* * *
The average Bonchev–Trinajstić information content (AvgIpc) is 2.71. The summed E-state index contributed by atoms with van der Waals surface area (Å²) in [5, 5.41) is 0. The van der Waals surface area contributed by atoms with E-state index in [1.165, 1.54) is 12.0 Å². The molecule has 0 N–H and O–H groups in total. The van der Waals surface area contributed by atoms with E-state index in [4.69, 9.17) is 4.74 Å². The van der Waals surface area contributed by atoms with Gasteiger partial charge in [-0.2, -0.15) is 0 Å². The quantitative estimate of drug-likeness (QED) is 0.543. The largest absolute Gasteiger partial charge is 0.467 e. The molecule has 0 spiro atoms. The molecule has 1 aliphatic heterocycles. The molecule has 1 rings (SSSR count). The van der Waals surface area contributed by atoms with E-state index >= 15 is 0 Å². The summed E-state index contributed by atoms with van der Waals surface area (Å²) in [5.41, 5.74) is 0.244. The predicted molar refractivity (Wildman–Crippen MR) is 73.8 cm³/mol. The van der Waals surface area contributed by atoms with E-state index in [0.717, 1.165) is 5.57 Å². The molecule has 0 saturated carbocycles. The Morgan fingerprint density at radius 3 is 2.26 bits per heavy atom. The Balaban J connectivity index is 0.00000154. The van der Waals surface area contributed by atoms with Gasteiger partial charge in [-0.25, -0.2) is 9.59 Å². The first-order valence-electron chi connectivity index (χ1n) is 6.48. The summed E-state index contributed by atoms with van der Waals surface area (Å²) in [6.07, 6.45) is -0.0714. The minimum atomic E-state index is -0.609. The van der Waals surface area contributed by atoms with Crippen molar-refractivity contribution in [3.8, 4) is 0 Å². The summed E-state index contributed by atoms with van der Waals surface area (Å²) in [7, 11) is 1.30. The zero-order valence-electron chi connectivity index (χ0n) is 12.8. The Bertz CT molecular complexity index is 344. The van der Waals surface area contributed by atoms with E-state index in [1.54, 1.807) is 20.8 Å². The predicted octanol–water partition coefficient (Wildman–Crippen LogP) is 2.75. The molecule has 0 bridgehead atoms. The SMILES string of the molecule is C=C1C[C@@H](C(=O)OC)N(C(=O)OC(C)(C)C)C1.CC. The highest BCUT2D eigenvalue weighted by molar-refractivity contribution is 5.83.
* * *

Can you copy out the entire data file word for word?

The average Bonchev–Trinajstić information content (AvgIpc) is 2.71. The summed E-state index contributed by atoms with van der Waals surface area (Å²) in [5, 5.41) is 0. The van der Waals surface area contributed by atoms with E-state index in [1.165, 1.54) is 12.0 Å². The molecule has 0 N–H and O–H groups in total. The van der Waals surface area contributed by atoms with E-state index in [4.69, 9.17) is 4.74 Å². The van der Waals surface area contributed by atoms with Gasteiger partial charge in [-0.2, -0.15) is 0 Å². The quantitative estimate of drug-likeness (QED) is 0.543. The largest absolute Gasteiger partial charge is 0.467 e. The molecule has 0 spiro atoms. The molecule has 1 aliphatic heterocycles. The molecule has 1 rings (SSSR count). The van der Waals surface area contributed by atoms with E-state index >= 15 is 0 Å². The summed E-state index contributed by atoms with van der Waals surface area (Å²) in [5.41, 5.74) is 0.244. The predicted molar refractivity (Wildman–Crippen MR) is 73.8 cm³/mol. The van der Waals surface area contributed by atoms with E-state index in [0.717, 1.165) is 5.57 Å². The molecule has 0 saturated carbocycles. The Morgan fingerprint density at radius 3 is 2.26 bits per heavy atom. The Balaban J connectivity index is 0.00000154. The van der Waals surface area contributed by atoms with Gasteiger partial charge in [-0.25, -0.2) is 9.59 Å². The first-order valence-electron chi connectivity index (χ1n) is 6.48. The summed E-state index contributed by atoms with van der Waals surface area (Å²) in [6.07, 6.45) is -0.0714. The minimum atomic E-state index is -0.609. The van der Waals surface area contributed by atoms with Crippen molar-refractivity contribution in [3.8, 4) is 0 Å². The summed E-state index contributed by atoms with van der Waals surface area (Å²) in [7, 11) is 1.30. The zero-order valence-electron chi connectivity index (χ0n) is 12.8. The Bertz CT molecular complexity index is 344. The van der Waals surface area contributed by atoms with E-state index in [1.54, 1.807) is 20.8 Å². The predicted octanol–water partition coefficient (Wildman–Crippen LogP) is 2.75. The molecule has 0 bridgehead atoms. The SMILES string of the molecule is C=C1C[C@@H](C(=O)OC)N(C(=O)OC(C)(C)C)C1.CC. The highest BCUT2D eigenvalue weighted by molar-refractivity contribution is 5.83.